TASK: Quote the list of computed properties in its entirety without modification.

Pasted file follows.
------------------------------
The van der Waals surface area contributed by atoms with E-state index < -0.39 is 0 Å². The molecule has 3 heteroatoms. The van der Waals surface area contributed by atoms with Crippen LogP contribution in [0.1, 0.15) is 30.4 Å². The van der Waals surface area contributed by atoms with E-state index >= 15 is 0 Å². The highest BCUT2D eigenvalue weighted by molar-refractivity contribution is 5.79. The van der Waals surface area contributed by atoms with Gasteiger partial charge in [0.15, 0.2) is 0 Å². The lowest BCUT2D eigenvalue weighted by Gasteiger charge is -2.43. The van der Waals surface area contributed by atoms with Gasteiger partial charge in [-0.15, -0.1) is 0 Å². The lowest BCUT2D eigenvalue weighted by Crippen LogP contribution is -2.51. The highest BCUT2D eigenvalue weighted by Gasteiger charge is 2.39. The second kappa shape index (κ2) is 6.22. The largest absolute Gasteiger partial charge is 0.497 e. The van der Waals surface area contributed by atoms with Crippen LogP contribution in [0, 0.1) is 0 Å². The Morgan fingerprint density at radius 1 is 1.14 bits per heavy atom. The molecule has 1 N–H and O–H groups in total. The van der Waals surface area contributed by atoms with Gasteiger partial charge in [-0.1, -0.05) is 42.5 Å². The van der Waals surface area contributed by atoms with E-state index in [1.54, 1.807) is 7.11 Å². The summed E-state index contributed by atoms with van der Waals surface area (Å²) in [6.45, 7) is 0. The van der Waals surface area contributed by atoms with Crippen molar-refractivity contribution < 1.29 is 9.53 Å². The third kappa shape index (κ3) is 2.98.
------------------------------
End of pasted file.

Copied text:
The van der Waals surface area contributed by atoms with E-state index < -0.39 is 0 Å². The molecule has 3 heteroatoms. The van der Waals surface area contributed by atoms with Crippen LogP contribution in [0.1, 0.15) is 30.4 Å². The van der Waals surface area contributed by atoms with E-state index >= 15 is 0 Å². The highest BCUT2D eigenvalue weighted by molar-refractivity contribution is 5.79. The van der Waals surface area contributed by atoms with Gasteiger partial charge in [0.15, 0.2) is 0 Å². The lowest BCUT2D eigenvalue weighted by Gasteiger charge is -2.43. The van der Waals surface area contributed by atoms with Gasteiger partial charge in [-0.15, -0.1) is 0 Å². The lowest BCUT2D eigenvalue weighted by Crippen LogP contribution is -2.51. The highest BCUT2D eigenvalue weighted by Gasteiger charge is 2.39. The second kappa shape index (κ2) is 6.22. The largest absolute Gasteiger partial charge is 0.497 e. The van der Waals surface area contributed by atoms with Crippen LogP contribution in [0, 0.1) is 0 Å². The Morgan fingerprint density at radius 1 is 1.14 bits per heavy atom. The molecule has 1 N–H and O–H groups in total. The van der Waals surface area contributed by atoms with Gasteiger partial charge in [-0.1, -0.05) is 42.5 Å². The van der Waals surface area contributed by atoms with E-state index in [1.54, 1.807) is 7.11 Å². The summed E-state index contributed by atoms with van der Waals surface area (Å²) in [6.45, 7) is 0. The van der Waals surface area contributed by atoms with Crippen molar-refractivity contribution < 1.29 is 9.53 Å². The third kappa shape index (κ3) is 2.98.